After leading the University of Memphis for more than a decade, Shirley Raines retired from her presidency earlier this year. Brad Martin, retired chairman and CEO of high-end department store retailer Saks Incorporated, has stepped in to fill the void.
Martin, a Memphis native, became the U of M's interim president this July. A week after the university's fall semester started, he spoke with the Flyer about his thoughts on becoming interim president of his alma mater, the goals he seeks to accomplish while holding the position, and his future plans. — Louis Goggans
Flyer: How did you go from being chairman of a major department store to the U of M's interim president?
Brad Martin: I've led enterprises bigger than the University of Memphis in terms of the scale of the operations, so I think that was probably how my name came up. I care a lot about the university and was willing to do it.
What are some of the things you've learned since accepting the position?
I have a greater understanding of the importance of strategic focus for a leader, how effective a collaborative group can be if you invest the time to give people in the group equity with decisions that you're making, and that people want to hear more about the future than they do about the past.
Your current position is temporary, but do you desire to become the U of M's permanent president?
Under no set of circumstances will I consider that. I have a lot of other interests in life, and I'm not looking for a job. I'm accepting no compensation for this. I'm doing it very intensely for one year.
You're a graduate of the U of M. What has changed since your college days?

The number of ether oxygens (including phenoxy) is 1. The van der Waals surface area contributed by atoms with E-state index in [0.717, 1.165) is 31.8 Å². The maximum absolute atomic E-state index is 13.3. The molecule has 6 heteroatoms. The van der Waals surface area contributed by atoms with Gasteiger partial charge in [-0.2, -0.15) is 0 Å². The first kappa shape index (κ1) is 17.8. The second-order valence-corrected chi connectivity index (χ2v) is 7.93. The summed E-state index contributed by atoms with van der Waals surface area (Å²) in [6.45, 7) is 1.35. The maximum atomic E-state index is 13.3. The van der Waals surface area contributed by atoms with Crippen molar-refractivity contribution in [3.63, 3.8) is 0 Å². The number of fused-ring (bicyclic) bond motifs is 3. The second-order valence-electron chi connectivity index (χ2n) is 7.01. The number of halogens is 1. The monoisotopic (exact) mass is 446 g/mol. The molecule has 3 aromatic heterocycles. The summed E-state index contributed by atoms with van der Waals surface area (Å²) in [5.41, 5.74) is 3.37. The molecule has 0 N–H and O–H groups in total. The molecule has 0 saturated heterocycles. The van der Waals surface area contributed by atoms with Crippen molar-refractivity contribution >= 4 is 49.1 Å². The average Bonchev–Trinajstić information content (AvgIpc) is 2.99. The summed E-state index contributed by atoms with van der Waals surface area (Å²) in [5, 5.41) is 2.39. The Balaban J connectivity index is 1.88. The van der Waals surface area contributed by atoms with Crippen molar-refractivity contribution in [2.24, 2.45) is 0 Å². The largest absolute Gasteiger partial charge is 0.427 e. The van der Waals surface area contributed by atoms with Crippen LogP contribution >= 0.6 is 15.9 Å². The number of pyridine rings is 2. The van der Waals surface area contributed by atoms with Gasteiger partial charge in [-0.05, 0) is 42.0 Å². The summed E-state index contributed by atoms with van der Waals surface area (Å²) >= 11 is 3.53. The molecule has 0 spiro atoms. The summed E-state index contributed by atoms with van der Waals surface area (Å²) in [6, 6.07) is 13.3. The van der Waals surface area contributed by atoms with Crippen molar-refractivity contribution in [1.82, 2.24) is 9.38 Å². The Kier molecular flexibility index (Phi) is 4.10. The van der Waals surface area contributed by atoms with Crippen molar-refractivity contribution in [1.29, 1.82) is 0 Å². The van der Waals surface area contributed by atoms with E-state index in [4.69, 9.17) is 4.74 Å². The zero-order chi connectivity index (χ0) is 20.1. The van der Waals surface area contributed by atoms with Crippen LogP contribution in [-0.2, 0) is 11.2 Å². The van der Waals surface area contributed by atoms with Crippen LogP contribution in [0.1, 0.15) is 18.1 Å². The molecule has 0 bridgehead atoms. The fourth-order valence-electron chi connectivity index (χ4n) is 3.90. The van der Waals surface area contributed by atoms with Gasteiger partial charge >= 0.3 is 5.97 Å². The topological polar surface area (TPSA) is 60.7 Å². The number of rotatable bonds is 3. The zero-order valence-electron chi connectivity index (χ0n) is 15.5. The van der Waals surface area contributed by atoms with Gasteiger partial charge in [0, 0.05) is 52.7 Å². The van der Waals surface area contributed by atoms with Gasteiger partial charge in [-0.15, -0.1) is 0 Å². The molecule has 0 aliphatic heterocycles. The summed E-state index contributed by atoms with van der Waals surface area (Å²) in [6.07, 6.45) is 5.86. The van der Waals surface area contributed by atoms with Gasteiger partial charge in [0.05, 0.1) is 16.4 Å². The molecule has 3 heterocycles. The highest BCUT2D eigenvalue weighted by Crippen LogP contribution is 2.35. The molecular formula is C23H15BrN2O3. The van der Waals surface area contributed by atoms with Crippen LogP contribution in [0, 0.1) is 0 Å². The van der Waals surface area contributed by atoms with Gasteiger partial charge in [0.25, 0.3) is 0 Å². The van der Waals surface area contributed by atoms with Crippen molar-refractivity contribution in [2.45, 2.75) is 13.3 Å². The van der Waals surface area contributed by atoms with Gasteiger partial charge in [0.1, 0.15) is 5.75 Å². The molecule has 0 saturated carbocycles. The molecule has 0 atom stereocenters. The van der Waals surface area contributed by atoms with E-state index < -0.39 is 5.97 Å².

I think there are many of the same elements that were there decades ago: talented faculty, dedicated staff, [and] students who want to learn. Technology's a lot bigger component of the learning environment than anything I experienced when I was in college. I'd say the biggest change is all the different ways one can go to class with [regard to] the internet.
You recently introduced a plan consisting of eight initiatives for the 2013-14 school year. Among them was a desire for students across the country to be able to attend the U of M without paying out-of-state tuition.
First, I don't think that out-of-state [tuition] is a relevant concept in the mobile society that we have today. What's out-of-state about an online learner? What's the difference between someone sitting at a computer terminal or on an iPad in Alabama than in Tennessee? Number two: In Memphis, we need a lot of additional talent to make our city grow and succeed, and I would like to go and get energetic, interested, talented people and invite them to come to the University of Memphis and hopefully convince them to stay in our community.
What would you most like to achieve before your time as interim president is over?
I would just like to know that we've advanced the strategic significance and contribution of the University of Memphis in this community that is my hometown and that we have a better future in the community as a result.